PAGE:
Zito, associate professor of sociology, publishes chapter on teaching crime and deviance within the sociology curriculum.
Associate Professor of Sociology Rena Zito recently published a chapter on developing and teaching crime- and deviance-related courses within a sociology curriculum. The chapter appears in the Handbook of Teaching and Learning in Sociology, edited by Sergio Cabrera and Stephen Sweet.
Zito’s chapter walks novice and seasoned sociology instructors through the process of designing (or redesigning) a sociology of crime or deviance course rooted in best practices for engaged learning. The chapter begins with an exploration of what constitutes a uniquely sociological perspective on crime and deviance. Drawing heavily from scholarship on teaching and learning (SoTL), Zito details classroom strategies that develop higher-order skills in analyzing crime data and critically evaluating definitions of and responses to crime and deviance. She also includes specific strategies for fostering empathy and reflection in the classroom, as well as creating inclusive environments for the discussion of sensitive topics—all of which are important for students generally, and future criminal justice professionals particularly.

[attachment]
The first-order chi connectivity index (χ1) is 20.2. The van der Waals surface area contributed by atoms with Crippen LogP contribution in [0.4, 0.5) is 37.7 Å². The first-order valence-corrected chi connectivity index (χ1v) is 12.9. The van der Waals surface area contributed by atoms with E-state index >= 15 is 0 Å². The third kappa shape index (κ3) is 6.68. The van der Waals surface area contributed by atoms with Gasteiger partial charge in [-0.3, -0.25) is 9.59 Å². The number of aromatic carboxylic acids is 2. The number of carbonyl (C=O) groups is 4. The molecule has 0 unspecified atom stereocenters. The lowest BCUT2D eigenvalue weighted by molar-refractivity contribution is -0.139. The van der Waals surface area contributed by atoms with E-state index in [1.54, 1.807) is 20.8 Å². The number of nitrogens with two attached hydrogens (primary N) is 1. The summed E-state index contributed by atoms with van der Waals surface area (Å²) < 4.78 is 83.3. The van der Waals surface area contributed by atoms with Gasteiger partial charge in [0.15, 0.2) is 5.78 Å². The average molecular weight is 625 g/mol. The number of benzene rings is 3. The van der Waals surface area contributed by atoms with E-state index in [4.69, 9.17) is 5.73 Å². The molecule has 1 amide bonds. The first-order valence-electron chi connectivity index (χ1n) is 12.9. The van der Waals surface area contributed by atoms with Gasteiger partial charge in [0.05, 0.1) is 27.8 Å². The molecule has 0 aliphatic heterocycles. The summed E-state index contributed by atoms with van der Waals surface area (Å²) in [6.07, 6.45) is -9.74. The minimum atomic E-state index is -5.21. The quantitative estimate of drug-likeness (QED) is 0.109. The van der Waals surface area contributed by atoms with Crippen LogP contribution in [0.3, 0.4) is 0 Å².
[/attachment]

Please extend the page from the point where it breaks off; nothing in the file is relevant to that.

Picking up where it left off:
Zito served as the criminology/delinquency area editor for the American Sociological Association’s TRAILS: Teaching Resources and Innovations Library for Sociology for six years. She drew heavily on her experience as a TRAILS area editor and TRAILS author in crafting the chapter as well as her recently published textbook, Engaged Criminology: An Introduction (SAGE Publications).